6 July 2018 by Steve Eminton

Ward builds for growth and customers

Ward is an established metals recycling and waste business headquartered in Ilkeston. letsrecycle.com visited to find out about the company’s activities and ongoing plans for growth.

In April this year, the family-owned metal recycling and waste management firm Ward opened a deep sea dock at Immingham, in what is the latest of a series of investments by the business.

The decision to open its own dock, which means it has direct shipping access to the metal markets of countries such as Turkey, follows soon after the development of a new waste management site in Chesterfield.

(l-r) Commercial manager Donald Ward and joint-managing director, David Ward snr

The two projects are part of a clear desire for continual development of what is a long and well-established family business, based today at two sites in Ilkeston, Derbyshire and with additional facilities in Chesterfield and at its original home, Swadlincote.

The company traces its roots back to the Burton upon Trent area in the 1940s, with its first steps in the scrap steel market of what was one of the UK’s heavily industrialised regions, involved in coal and electricity generation.

Founded by Donald Ward, the grandfather of present joint managing directors David Ward snr and Michael Ward, the business in the forties handled scrap steel which came largely from the National Coal Board and the coal mines and from the electricity sector, with several power stations in the area.

Post-war

Ward

The Ilkeston site is home to a range of operations and office

Scrap metal work, says David, was very different then with businesses having little equipment. “Post-war was a time of flame cutting with no heavy equipment and the business very much one based on manual labour. There were local users for the scrap that was produced, particularly from foundries in Derby, for example.”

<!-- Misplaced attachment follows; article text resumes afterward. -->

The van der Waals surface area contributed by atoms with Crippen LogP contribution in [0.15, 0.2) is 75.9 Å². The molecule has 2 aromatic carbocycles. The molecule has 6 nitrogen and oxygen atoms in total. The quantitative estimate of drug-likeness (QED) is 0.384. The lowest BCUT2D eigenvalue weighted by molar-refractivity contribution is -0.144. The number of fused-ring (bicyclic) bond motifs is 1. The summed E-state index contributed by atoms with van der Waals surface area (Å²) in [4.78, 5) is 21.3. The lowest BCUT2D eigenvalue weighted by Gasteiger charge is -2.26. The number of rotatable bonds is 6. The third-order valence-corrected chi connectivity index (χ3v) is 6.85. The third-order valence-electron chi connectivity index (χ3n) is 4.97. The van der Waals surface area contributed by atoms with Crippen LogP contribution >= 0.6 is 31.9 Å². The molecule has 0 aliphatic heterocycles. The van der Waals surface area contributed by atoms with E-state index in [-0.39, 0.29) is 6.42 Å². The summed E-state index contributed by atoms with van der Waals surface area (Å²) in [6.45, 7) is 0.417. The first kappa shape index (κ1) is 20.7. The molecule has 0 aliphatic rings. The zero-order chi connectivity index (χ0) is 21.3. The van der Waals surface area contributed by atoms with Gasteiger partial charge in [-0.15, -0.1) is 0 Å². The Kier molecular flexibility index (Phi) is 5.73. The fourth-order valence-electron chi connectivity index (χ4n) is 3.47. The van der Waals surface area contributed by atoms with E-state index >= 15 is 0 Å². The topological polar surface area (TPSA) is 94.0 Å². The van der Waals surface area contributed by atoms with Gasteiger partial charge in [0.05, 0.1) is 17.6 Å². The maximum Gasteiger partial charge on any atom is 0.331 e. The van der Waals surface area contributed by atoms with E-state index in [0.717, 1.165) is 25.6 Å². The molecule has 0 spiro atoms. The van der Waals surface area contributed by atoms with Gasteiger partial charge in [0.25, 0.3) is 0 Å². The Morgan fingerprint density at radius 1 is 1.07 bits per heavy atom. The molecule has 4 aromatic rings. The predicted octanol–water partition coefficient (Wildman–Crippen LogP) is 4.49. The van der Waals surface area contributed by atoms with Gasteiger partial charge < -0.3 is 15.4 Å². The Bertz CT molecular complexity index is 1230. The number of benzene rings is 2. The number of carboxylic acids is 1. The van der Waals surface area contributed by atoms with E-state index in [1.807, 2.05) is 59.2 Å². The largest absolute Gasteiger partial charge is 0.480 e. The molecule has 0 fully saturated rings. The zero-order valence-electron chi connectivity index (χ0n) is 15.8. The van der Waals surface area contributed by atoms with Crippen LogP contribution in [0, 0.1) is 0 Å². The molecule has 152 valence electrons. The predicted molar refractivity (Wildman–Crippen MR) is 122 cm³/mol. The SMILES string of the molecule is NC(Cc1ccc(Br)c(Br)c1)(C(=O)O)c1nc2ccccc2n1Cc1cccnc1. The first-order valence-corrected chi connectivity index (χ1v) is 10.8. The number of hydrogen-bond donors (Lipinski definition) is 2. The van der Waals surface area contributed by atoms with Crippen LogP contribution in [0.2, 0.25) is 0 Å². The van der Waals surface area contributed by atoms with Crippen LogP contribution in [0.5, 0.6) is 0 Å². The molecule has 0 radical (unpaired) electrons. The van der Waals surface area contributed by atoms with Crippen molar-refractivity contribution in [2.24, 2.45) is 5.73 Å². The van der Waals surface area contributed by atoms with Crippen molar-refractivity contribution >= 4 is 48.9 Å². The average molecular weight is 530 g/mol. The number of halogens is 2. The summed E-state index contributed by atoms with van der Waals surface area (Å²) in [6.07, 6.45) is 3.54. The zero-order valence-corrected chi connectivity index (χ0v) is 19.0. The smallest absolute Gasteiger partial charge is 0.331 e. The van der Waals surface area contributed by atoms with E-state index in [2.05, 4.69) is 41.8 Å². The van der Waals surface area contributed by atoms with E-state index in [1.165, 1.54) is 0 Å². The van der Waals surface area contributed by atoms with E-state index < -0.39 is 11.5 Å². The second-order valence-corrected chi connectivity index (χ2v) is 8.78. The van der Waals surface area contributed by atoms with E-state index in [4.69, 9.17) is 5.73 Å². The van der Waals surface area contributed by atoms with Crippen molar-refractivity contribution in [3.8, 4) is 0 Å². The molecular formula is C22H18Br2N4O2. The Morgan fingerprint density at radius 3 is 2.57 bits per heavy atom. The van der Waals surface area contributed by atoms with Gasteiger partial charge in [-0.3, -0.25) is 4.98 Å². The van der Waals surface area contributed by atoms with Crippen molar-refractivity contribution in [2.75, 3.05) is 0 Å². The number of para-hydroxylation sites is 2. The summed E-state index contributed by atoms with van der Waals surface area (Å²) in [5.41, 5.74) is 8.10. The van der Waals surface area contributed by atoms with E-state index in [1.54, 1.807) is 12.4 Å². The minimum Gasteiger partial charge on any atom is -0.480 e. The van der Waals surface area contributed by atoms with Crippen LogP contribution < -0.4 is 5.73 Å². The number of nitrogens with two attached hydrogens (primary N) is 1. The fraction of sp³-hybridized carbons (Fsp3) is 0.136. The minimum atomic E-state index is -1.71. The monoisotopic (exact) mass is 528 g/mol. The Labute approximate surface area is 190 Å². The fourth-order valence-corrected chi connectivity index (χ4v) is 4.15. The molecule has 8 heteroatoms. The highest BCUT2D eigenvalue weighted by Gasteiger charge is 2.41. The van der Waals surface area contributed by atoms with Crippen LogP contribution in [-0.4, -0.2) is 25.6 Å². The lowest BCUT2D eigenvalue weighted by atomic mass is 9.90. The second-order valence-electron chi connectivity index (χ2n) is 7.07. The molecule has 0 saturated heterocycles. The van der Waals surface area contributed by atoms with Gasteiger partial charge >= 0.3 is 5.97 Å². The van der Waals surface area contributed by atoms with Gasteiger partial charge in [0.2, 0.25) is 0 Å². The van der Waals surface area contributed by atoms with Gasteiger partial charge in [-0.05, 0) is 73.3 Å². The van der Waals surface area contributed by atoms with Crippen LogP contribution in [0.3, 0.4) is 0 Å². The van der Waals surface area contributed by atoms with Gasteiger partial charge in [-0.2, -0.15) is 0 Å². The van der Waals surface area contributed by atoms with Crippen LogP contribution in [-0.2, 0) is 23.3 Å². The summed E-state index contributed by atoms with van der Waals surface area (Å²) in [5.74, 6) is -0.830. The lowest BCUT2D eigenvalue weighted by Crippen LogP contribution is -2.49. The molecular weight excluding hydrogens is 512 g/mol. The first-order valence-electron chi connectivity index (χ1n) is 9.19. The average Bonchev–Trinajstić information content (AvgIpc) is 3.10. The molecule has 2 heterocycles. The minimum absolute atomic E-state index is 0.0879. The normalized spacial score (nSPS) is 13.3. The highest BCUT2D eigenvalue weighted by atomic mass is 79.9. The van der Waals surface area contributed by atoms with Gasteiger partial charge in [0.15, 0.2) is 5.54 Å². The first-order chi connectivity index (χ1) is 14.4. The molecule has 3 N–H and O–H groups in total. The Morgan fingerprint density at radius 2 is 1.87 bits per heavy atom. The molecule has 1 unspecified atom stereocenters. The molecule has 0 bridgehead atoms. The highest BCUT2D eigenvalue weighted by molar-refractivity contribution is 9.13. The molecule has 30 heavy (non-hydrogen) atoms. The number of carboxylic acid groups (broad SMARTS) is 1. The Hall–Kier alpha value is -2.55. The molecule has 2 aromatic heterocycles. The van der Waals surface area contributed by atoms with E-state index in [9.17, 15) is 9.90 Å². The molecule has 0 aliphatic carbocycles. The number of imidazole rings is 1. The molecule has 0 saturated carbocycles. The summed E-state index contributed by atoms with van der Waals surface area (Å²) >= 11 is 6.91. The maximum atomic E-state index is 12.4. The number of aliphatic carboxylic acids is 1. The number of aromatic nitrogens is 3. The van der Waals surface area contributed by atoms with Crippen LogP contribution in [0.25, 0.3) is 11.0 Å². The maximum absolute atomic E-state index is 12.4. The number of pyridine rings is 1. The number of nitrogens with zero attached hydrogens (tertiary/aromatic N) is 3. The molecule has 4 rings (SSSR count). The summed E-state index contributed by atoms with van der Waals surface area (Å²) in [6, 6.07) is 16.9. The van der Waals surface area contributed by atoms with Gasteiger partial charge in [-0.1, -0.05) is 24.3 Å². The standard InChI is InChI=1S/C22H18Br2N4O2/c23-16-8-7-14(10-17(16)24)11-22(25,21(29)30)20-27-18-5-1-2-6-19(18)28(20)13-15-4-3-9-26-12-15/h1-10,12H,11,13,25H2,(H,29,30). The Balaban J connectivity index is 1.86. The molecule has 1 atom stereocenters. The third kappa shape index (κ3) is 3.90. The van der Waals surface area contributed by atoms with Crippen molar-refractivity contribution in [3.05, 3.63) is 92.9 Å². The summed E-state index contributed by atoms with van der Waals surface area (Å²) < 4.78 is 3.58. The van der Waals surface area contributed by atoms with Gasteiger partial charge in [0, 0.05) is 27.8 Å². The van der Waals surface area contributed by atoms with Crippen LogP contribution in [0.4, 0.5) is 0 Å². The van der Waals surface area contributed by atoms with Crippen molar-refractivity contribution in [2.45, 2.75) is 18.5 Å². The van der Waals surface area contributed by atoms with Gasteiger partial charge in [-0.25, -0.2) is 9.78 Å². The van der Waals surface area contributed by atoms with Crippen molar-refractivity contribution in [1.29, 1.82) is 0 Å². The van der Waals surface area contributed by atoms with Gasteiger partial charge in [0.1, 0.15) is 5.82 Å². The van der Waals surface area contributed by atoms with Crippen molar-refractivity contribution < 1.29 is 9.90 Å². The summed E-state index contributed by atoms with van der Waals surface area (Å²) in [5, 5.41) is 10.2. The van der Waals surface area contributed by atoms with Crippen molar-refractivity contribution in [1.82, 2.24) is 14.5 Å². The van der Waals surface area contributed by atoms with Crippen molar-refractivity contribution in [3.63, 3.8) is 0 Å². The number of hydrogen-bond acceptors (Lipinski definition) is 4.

David continues: “Later, the company was to become one of the early adopters of machinery and this included a 550 tonne Henschel shear in 1980, which represented a landmark investment by the business. This was a big change for us as were able to process more material and operate in a faster way.”

Michael, being four years older, came into the business ahead of David. They worked with their father in the 1980s and helped the business to expand. More lorries were put on the road and while they were still operating only at Swadlincote on a busy 2.5 acre site, throughput increased.

Waste management

The waste management side of the business grew in the 1980s and 1990s with Ward running a licensed waste service for local businesses, taking containers to landfill. As Donald explains, “Back then there were no rules about segregation and landfill was the cheap option. It was relatively straightforward to get into waste, to offer those services and to expand skip provision in the local area.”

Shredder feed

A range of products and metal being fed into the shredder

By 2000, the company had bought some RCVs as well as rear-end loaders and other vehicles. But, the metals were still the mainstay of the business and, in 2001, further investment followed with the purchase of a larger and more powerful Henschel 850 tonne shear with a 10m long box.

The equipment was needed because of the amount of material being handled, says David. “We were increasing our throughput from expansion in the Midlands alongside growth from work arising from the demolition sector. We also purchased balers which helped us to supply foundries with new production material baled in 12” sizes.”

Expansion

The intensity on the site was huge and the Ward started to look for a new site for expansion. One customer was St Gobain, previously the Stanton steelworks. Ward supplied as much as 60,000 tonnes of scrap at the peak of demand.

“But”, explains David, “The mindset of production plants was changing and they did not wish to carry as much stock because of the costs incurred. So, it was agreed that we would hold stock which was for them and then deliver it to them regularly when they needed it. They had faith in us and this development came as we bought our current site here in Ilkeston, which is now home to our shredder.”

This “hold and supply” work was to become a feature of the business and was developed with another customer, QDF Components in Derby, which was owned by Thyssen at one point.

metal

Metal produced from the shredder process at Ilkeston

The pre-recession years of 2002-2007 were a boom time across the UK economy and David reflects that they were also positive for Ward. “These years were a good period of growth for us and we installed another shear and invested £500,000 in a waste sorting plant. We also started to expand the site bit by bit from its 4.5 acres – today we have 10 acres.”

Fragmentiser